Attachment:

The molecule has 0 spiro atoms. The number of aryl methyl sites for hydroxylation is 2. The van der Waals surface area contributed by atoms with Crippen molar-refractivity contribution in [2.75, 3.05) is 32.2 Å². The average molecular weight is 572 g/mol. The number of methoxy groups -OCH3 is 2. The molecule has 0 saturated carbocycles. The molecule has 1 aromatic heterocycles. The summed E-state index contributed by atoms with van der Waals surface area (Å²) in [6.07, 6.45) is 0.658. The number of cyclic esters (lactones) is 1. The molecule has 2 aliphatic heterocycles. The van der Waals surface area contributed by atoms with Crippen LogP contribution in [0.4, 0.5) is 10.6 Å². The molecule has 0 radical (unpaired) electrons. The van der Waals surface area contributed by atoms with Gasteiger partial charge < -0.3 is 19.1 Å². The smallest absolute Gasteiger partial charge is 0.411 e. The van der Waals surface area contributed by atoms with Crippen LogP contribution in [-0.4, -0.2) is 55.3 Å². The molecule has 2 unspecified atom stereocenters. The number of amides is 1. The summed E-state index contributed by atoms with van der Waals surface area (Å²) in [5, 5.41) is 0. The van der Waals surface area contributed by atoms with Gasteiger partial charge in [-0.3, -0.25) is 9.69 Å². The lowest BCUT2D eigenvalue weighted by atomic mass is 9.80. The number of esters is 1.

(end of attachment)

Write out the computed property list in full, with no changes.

The molecule has 0 spiro atoms. The number of aryl methyl sites for hydroxylation is 2. The van der Waals surface area contributed by atoms with Crippen molar-refractivity contribution in [2.75, 3.05) is 32.2 Å². The average molecular weight is 572 g/mol. The number of methoxy groups -OCH3 is 2. The molecule has 0 saturated carbocycles. The molecule has 1 aromatic heterocycles. The summed E-state index contributed by atoms with van der Waals surface area (Å²) in [6.07, 6.45) is 0.658. The number of cyclic esters (lactones) is 1. The molecule has 2 aliphatic heterocycles. The van der Waals surface area contributed by atoms with Crippen LogP contribution in [0.4, 0.5) is 10.6 Å². The molecule has 0 radical (unpaired) electrons. The van der Waals surface area contributed by atoms with Gasteiger partial charge < -0.3 is 19.1 Å². The smallest absolute Gasteiger partial charge is 0.411 e. The van der Waals surface area contributed by atoms with Crippen LogP contribution in [-0.4, -0.2) is 55.3 Å². The molecule has 2 unspecified atom stereocenters. The number of amides is 1. The summed E-state index contributed by atoms with van der Waals surface area (Å²) in [5, 5.41) is 0. The van der Waals surface area contributed by atoms with Gasteiger partial charge in [-0.3, -0.25) is 9.69 Å². The lowest BCUT2D eigenvalue weighted by atomic mass is 9.80. The number of esters is 1.